Camino Island by John Grisham
My rating: 3 of 5 stars
This is not so much a legal thriller like most of Grisham's other books, although he does occasionally write in different genres. It was mostly a mystery, and it took a while to catch on at the beginning. So many characters were introduced without knowing which ones would be important in the remainder of the book or if and when these characters would intersect. Some did. Some didn't.
The premise is that The Princeton Library has been burglarized. Five manuscripts by F. Scott Fitzgerald were stolen. Not only do they need to locate the men who stole them, they need to locate the people to whom they were sold. One possibility is the eccentric Bruce Cable, a bookstore owner in Santa Rosa on Camino Island who deals in rare books.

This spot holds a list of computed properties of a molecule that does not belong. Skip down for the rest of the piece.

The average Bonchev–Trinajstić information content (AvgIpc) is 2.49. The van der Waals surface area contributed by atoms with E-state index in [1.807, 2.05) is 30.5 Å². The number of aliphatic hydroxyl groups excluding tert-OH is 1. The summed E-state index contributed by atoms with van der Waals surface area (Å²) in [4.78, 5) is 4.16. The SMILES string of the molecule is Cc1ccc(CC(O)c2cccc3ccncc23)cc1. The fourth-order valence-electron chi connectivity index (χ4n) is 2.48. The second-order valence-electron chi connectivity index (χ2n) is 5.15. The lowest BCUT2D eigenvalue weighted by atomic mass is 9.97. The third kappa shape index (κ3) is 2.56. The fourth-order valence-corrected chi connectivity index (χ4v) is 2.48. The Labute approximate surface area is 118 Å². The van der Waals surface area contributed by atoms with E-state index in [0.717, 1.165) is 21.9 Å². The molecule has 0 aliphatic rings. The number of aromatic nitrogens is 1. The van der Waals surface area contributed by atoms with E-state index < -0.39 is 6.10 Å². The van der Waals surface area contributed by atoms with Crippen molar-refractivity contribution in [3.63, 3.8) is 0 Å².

Then, there is the insurance company who is going to have to pay Princeton in the event the priceless manuscripts are not found and returned. They turn to a woman, Mercer Mann, whose teaching position has been let go, who has loads of student debt, who is a published author, and who happens to be half owner of a beach house on Camino Island.
While the plot is rather far-fetched, as most of them are, it was entertaining. Grisham includes a zany cast of characters, although none of them are truly likable. The dialogue was less than stellar. One character must have said, "Now, Myra" two dozen times. And the abrupt ending was a set-up for the next novel. However, taking these two characters into the next novel doesn't make sense based on things that happened in this book. I could explain better, but I don't want to spoil it for anyone.
I liked it, maybe not as much as his legal thrillers like A Time to Kill (which I consider a modern To Kill a Mockingbird) and The Firm. But it was good.
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